Another thing I was really interested in was how leaders like Lewis, leaders like King himself, were built and made. I wanted to focus on Lewis growing up as the boy from Troy, how he went from that origin to becoming a legend in the civil-rights movement and in our government. What makes an activist? That was the most important part of the Lewis interview to me.
Karen: The issue also includes interviews with voices like Jesse Williams and John Legend. What inspired you to include them in the issue?
Adrienne: I wanted to talk to them about the intersection of art and activism, as it’s playing out in our culture today. John Legend made the song “Glory” that was featured in the 2014 film Selma, which was about Martin Luther King. Jesse Williams gave that speech at the BET Awards about black people’s contributions to society, and feeling like we've been “floating this country on credit” forever. It’s an essence of Martin Luther King's “I Have A Dream” speech, that we've given so much, and still are asked to wait for justice. Jesse said, we, as storytellers, are gatekeepers, but we're also the people who reflect society, and we get to give voice to what we think is worthwhile.
Karen: How do you want a reader to feel, reading this issue?
Vann: I want you to be challenged. Even if you quote King every day, even if you work for the NAACP, I want you to walk away from every piece with something that challenges your current understanding of what King thought, who he was, and what made him. And also what America is. We cite the “Letter From Birmingham Jail” a lot, but not all people actually read what he says in there about white moderates. Lots of people today forget that, when he talked about militarism in some of his pieces, he’s not just against unjust war. He’s against state violence. If you read the whole thing cover to cover, it should leave you unsettled.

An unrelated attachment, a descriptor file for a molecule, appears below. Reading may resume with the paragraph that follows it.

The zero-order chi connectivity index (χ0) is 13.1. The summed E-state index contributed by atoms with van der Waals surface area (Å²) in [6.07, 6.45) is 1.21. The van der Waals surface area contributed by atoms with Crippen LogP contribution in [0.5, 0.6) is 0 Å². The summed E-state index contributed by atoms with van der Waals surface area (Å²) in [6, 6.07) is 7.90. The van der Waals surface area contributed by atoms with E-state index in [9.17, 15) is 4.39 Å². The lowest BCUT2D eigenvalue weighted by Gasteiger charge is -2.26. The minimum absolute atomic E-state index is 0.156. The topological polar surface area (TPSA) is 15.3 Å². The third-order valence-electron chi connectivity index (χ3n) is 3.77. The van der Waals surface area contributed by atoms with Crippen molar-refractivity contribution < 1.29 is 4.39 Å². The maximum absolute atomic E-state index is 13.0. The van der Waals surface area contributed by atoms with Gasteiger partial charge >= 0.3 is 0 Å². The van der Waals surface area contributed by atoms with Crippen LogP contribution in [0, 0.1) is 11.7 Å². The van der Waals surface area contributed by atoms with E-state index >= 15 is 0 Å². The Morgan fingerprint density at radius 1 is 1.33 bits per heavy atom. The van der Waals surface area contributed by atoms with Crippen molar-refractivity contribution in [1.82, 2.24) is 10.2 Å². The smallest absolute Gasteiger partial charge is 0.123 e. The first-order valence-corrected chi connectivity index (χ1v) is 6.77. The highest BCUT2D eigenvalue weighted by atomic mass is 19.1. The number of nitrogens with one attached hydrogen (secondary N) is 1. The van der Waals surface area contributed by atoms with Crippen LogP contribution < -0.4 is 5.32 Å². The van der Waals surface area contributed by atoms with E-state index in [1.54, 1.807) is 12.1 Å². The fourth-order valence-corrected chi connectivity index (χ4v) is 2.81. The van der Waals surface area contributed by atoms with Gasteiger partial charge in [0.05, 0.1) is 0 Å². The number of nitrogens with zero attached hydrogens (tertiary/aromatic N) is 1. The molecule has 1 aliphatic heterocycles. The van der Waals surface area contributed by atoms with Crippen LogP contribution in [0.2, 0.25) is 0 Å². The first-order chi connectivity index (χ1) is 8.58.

Why Didn’t The Atlantic Cover Martin Luther King’s Assassination?
In last week’s episode of Radio Atlantic, our boss, Jeffrey Goldberg, gave the staff an assignment. “Get on the phone and find some old editors,” he said, and figure out why The Atlantic—a magazine founded by abolitionists—barely covered King’s assassination.
I didn’t have much luck finding answers. Many Atlantic staffers from the civil-rights era have passed away, including editor-in-chief Robert Manning. The only Atlantic employee from that period I managed to contact, Elizabeth Drew, who was a staff writer at the time, said only that she has “no idea.” Failing to land on one definitive explanation, I asked a few people who currently work at The Atlantic—Annika Neklason, our archives editor, Jim Fallows, longtime national correspondent, and Vann Newkirk and Adrienne Green—for their theories. None of them know the answer, either, but spoke about some patterns in our coverage that could partially explain the absence.